By extension, is the labour crunch indicative of a tight labour market and, hence, that the economy on a stronger footing now? 

That is, in terms of the proximity between the actual output level with the potential output level, can we, therefore, by extension say that aggregate demand is stronger than before?

Let us look into the category of “employed persons” as defined by the Department of Statistics Malaysia (DOSM). 

Aside from those who work for 8 hours per day in a five-day work week, “employed persons” also involve those who work only one hour a week and may be unpaid workers in a family enterprise setting. 

In this case, e-hailing drivers, delivery riders, and other type of freelancers are also classified as (fully) “employed” individuals. 

As the official employment figure includes individuals in the wider gig sector, it may not clearly capture to what extent labour is underutilised in Malaysia relative to the productive capacity or potential output.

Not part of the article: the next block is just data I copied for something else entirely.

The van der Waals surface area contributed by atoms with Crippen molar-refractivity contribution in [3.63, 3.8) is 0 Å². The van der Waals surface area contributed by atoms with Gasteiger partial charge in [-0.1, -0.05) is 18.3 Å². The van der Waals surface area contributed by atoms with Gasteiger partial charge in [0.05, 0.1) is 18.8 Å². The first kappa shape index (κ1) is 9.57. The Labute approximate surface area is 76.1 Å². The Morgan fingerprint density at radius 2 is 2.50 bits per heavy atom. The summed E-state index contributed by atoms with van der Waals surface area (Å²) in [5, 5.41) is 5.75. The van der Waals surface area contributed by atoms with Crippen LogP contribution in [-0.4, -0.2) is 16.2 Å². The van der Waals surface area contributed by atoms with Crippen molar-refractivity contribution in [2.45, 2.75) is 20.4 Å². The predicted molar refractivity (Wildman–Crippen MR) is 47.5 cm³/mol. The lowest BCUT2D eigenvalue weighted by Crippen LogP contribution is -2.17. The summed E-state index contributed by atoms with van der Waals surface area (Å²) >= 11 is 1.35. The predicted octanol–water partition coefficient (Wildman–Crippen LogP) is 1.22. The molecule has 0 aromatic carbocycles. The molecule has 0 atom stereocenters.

EMIR Research’s findings in 2020 showed that close to 26% of Malaysia’s workforce (equivalent to 4 million freelancers) work in the gig economy. However, as lockdown measures arising from the Covid-19 pandemic over the past two years have given some the opportunity to re-evaluate their life priorities and career or occupational choices, there has a “permanent” switch from conventional to gig economy jobs. 

Hence, it will not be surprising if estimates suggest that Malaysia currently has around one-third of the labour force (over 5 million) employed as gig workers.